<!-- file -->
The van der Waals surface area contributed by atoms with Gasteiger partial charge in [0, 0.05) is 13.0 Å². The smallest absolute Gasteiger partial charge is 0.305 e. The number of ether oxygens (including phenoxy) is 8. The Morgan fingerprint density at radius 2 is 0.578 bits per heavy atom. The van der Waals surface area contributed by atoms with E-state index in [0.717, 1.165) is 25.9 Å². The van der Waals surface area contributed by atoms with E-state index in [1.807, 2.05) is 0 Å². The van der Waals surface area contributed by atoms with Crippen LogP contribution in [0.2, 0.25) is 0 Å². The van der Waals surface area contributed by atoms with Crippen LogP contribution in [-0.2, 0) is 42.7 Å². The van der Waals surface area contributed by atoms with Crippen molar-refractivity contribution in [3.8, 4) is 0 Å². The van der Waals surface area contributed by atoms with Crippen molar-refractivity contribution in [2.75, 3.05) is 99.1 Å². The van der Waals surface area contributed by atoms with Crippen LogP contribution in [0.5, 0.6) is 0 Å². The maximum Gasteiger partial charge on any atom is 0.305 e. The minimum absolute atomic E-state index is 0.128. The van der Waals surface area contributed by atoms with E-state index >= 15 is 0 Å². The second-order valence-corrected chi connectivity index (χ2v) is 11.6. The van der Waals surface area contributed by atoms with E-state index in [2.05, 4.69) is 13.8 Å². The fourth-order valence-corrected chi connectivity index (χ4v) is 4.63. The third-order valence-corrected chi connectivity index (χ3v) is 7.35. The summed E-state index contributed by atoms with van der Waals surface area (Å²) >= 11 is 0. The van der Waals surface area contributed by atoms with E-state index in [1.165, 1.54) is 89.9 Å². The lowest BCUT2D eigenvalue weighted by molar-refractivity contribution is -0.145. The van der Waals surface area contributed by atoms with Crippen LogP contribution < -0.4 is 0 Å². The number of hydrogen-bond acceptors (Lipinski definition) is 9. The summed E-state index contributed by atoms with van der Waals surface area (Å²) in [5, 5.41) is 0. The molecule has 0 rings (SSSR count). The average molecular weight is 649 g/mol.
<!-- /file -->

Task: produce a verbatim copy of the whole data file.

The van der Waals surface area contributed by atoms with Gasteiger partial charge in [0, 0.05) is 13.0 Å². The smallest absolute Gasteiger partial charge is 0.305 e. The number of ether oxygens (including phenoxy) is 8. The Morgan fingerprint density at radius 2 is 0.578 bits per heavy atom. The van der Waals surface area contributed by atoms with E-state index in [0.717, 1.165) is 25.9 Å². The van der Waals surface area contributed by atoms with E-state index in [1.807, 2.05) is 0 Å². The van der Waals surface area contributed by atoms with Crippen LogP contribution in [0.2, 0.25) is 0 Å². The van der Waals surface area contributed by atoms with Crippen LogP contribution in [-0.2, 0) is 42.7 Å². The van der Waals surface area contributed by atoms with Crippen molar-refractivity contribution in [3.8, 4) is 0 Å². The van der Waals surface area contributed by atoms with Crippen molar-refractivity contribution in [2.75, 3.05) is 99.1 Å². The van der Waals surface area contributed by atoms with Crippen LogP contribution in [0.5, 0.6) is 0 Å². The maximum Gasteiger partial charge on any atom is 0.305 e. The minimum absolute atomic E-state index is 0.128. The van der Waals surface area contributed by atoms with E-state index >= 15 is 0 Å². The second-order valence-corrected chi connectivity index (χ2v) is 11.6. The van der Waals surface area contributed by atoms with E-state index in [2.05, 4.69) is 13.8 Å². The fourth-order valence-corrected chi connectivity index (χ4v) is 4.63. The third-order valence-corrected chi connectivity index (χ3v) is 7.35. The summed E-state index contributed by atoms with van der Waals surface area (Å²) >= 11 is 0. The van der Waals surface area contributed by atoms with E-state index in [1.165, 1.54) is 89.9 Å². The lowest BCUT2D eigenvalue weighted by molar-refractivity contribution is -0.145. The van der Waals surface area contributed by atoms with Crippen LogP contribution < -0.4 is 0 Å². The number of hydrogen-bond acceptors (Lipinski definition) is 9. The summed E-state index contributed by atoms with van der Waals surface area (Å²) in [5, 5.41) is 0. The molecule has 0 rings (SSSR count). The average molecular weight is 649 g/mol.